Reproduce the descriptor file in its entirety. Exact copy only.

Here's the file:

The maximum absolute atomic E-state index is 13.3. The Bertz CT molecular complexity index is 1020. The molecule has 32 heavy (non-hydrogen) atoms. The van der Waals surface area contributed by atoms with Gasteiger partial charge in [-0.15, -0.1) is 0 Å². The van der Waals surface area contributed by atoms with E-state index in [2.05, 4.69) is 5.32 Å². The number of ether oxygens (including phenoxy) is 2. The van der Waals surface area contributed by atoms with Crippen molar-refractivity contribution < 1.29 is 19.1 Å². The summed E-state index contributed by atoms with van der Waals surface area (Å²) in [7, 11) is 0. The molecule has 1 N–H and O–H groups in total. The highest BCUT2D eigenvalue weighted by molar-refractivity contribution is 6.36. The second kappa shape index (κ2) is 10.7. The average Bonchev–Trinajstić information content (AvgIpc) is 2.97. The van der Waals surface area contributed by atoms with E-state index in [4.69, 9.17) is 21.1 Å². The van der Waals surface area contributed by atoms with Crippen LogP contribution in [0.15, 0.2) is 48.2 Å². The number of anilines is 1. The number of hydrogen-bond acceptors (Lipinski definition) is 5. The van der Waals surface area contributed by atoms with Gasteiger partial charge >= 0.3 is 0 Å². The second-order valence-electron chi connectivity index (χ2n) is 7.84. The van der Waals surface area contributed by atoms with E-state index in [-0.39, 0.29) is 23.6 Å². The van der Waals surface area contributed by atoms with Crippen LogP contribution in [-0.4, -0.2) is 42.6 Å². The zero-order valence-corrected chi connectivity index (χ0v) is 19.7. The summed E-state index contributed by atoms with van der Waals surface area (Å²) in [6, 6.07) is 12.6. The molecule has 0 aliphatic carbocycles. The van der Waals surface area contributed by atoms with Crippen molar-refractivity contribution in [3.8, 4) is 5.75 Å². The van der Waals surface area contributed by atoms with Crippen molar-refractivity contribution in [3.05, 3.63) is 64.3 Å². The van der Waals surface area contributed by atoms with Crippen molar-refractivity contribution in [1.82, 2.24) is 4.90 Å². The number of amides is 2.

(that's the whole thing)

The maximum absolute atomic E-state index is 13.3. The Bertz CT molecular complexity index is 1020. The molecule has 32 heavy (non-hydrogen) atoms. The van der Waals surface area contributed by atoms with Gasteiger partial charge in [-0.15, -0.1) is 0 Å². The van der Waals surface area contributed by atoms with E-state index in [2.05, 4.69) is 5.32 Å². The number of ether oxygens (including phenoxy) is 2. The van der Waals surface area contributed by atoms with Crippen molar-refractivity contribution < 1.29 is 19.1 Å². The summed E-state index contributed by atoms with van der Waals surface area (Å²) in [7, 11) is 0. The molecule has 1 N–H and O–H groups in total. The highest BCUT2D eigenvalue weighted by molar-refractivity contribution is 6.36. The second kappa shape index (κ2) is 10.7. The average Bonchev–Trinajstić information content (AvgIpc) is 2.97. The van der Waals surface area contributed by atoms with E-state index in [4.69, 9.17) is 21.1 Å². The van der Waals surface area contributed by atoms with Crippen LogP contribution in [0.15, 0.2) is 48.2 Å². The number of anilines is 1. The number of hydrogen-bond acceptors (Lipinski definition) is 5. The van der Waals surface area contributed by atoms with Gasteiger partial charge >= 0.3 is 0 Å². The second-order valence-electron chi connectivity index (χ2n) is 7.84. The van der Waals surface area contributed by atoms with E-state index in [-0.39, 0.29) is 23.6 Å². The van der Waals surface area contributed by atoms with Crippen LogP contribution in [-0.4, -0.2) is 42.6 Å². The zero-order valence-corrected chi connectivity index (χ0v) is 19.7. The summed E-state index contributed by atoms with van der Waals surface area (Å²) in [6, 6.07) is 12.6. The molecule has 0 aliphatic carbocycles. The van der Waals surface area contributed by atoms with Crippen molar-refractivity contribution in [3.8, 4) is 5.75 Å². The van der Waals surface area contributed by atoms with Crippen molar-refractivity contribution in [3.05, 3.63) is 64.3 Å². The van der Waals surface area contributed by atoms with Crippen molar-refractivity contribution in [1.82, 2.24) is 4.90 Å². The number of amides is 2.